II.
“This court reviews the district court’s construction and application of the sentencing guidelines de novo, and we review its factual findings regarding enhancements for clear error.” United States v. Bastian, 603 F.3d 460, 465 (8th Cir.2010) (citation and quotation marks omitted).
Guidelines § 2B 1.1(b)(13)(B) provides a two-level enhancement for “possession of a dangerous weapon (including a firearm) in connection with” a theft. Furthermore, “[i]f the resulting offense level is less than level 14,” it is “increase[d] to level 14.” Jackson had a base offense level of six, see U.S.S.G. § 2B1.1(a)(2), which meant that § 2B 1.1(b)(13)(B) worked an eight-level increase to his base offense level.
Jackson acknowledges that he was in possession of a firearm—his duty weapon—when he committed the theft. But, he argues, there was no “nexus” between the firearm and the offense such that the enhancement found in § 2B1.1(b)(13)(B) could apply. In his view, that section applies only when the weapon advances the criminal enterprise, for example, by “enhanc[ing] the benefits of the offense,” “mak[ing] the offense easier to commit,” “inject[ing] a degree of fear,” or “increas[ing] the seriousness of the crime,” to name a few possibilities. And, Jackson argues, his firearm was just a necessary part of his uniform, “inconsequential” to the commission of the theft.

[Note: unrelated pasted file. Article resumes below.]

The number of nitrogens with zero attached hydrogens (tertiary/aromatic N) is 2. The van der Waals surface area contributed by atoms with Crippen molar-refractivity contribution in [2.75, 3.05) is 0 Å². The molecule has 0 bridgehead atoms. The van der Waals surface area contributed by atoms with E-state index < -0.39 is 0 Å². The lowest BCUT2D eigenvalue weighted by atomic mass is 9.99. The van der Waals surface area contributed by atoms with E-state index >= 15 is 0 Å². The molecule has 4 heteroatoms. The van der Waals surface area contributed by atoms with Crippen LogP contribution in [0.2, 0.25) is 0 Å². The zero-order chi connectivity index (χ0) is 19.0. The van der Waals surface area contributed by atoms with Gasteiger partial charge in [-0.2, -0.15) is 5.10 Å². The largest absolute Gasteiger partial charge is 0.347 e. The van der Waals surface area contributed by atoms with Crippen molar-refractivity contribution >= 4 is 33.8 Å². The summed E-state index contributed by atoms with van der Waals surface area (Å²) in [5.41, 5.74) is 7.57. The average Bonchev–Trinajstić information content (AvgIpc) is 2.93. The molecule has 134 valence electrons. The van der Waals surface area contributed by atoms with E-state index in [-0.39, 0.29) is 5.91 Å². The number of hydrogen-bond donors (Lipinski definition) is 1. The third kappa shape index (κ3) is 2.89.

Section 2B 1. 1(b)(13)(B) requires that the possession of the weapon be “in connection with” the theft. See also U.S.S.G. § 2B 1.1 cmt. background (“Subsection (b)(13)(B) implements, in a broader form, the instruction to the Commission in section 110512 of Public Law 103–322.”); Violent Crime Control and Law Enforcement Act of 1994, Pub.L. No. 103–322, § 110512, 108 Stat. 1796, 2019 (1994) (“[T]he United States Sentencing Commission shall amend its sentencing guidelines to provide an appropriate enhancement of the punishment for a defendant convicted of a felony under chapter 25 of title 18, United States Code, if the defendant used or carried a firearm ․ during and in relation to the felony.” (emphasis added)).